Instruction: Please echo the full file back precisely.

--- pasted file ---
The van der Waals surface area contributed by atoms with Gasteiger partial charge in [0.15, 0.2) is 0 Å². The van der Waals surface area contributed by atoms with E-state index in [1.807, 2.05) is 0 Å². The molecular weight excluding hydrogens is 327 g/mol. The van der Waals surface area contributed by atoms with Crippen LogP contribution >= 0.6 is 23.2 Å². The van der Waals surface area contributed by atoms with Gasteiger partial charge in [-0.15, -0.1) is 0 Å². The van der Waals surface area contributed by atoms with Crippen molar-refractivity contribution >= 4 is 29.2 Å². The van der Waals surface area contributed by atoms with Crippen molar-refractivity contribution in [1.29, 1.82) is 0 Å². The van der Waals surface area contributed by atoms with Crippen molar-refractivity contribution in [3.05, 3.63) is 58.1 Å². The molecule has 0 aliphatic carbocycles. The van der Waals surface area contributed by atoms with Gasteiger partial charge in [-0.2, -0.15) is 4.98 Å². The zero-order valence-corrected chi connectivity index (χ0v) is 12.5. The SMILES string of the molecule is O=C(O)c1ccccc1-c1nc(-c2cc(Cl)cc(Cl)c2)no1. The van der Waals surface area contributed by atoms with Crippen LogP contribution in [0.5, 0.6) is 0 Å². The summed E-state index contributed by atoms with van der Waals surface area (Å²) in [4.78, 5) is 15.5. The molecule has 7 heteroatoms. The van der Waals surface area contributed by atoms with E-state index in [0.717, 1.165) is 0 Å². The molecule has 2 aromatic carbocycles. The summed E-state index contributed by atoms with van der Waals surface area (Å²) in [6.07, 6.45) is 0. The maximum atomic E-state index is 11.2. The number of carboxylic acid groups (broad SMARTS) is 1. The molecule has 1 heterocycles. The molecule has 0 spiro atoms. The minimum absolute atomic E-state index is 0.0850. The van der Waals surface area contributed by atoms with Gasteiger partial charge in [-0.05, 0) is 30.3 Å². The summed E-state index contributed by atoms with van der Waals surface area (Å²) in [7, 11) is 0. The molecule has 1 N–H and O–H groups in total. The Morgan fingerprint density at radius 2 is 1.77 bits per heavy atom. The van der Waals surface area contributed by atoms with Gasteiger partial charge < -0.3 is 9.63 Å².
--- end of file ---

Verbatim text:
The van der Waals surface area contributed by atoms with Gasteiger partial charge in [0.15, 0.2) is 0 Å². The van der Waals surface area contributed by atoms with E-state index in [1.807, 2.05) is 0 Å². The molecular weight excluding hydrogens is 327 g/mol. The van der Waals surface area contributed by atoms with Crippen LogP contribution >= 0.6 is 23.2 Å². The van der Waals surface area contributed by atoms with Gasteiger partial charge in [-0.15, -0.1) is 0 Å². The van der Waals surface area contributed by atoms with Crippen molar-refractivity contribution >= 4 is 29.2 Å². The van der Waals surface area contributed by atoms with Crippen molar-refractivity contribution in [1.29, 1.82) is 0 Å². The van der Waals surface area contributed by atoms with Crippen molar-refractivity contribution in [3.05, 3.63) is 58.1 Å². The molecule has 0 aliphatic carbocycles. The van der Waals surface area contributed by atoms with Gasteiger partial charge in [-0.2, -0.15) is 4.98 Å². The zero-order valence-corrected chi connectivity index (χ0v) is 12.5. The SMILES string of the molecule is O=C(O)c1ccccc1-c1nc(-c2cc(Cl)cc(Cl)c2)no1. The van der Waals surface area contributed by atoms with Crippen LogP contribution in [0.5, 0.6) is 0 Å². The summed E-state index contributed by atoms with van der Waals surface area (Å²) in [4.78, 5) is 15.5. The molecule has 7 heteroatoms. The van der Waals surface area contributed by atoms with E-state index in [0.717, 1.165) is 0 Å². The molecule has 2 aromatic carbocycles. The summed E-state index contributed by atoms with van der Waals surface area (Å²) in [6.07, 6.45) is 0. The maximum atomic E-state index is 11.2. The number of carboxylic acid groups (broad SMARTS) is 1. The molecule has 1 heterocycles. The molecule has 0 spiro atoms. The minimum absolute atomic E-state index is 0.0850. The van der Waals surface area contributed by atoms with Gasteiger partial charge in [-0.05, 0) is 30.3 Å². The summed E-state index contributed by atoms with van der Waals surface area (Å²) in [7, 11) is 0. The molecule has 1 N–H and O–H groups in total. The Morgan fingerprint density at radius 2 is 1.77 bits per heavy atom. The van der Waals surface area contributed by atoms with Gasteiger partial charge < -0.3 is 9.63 Å².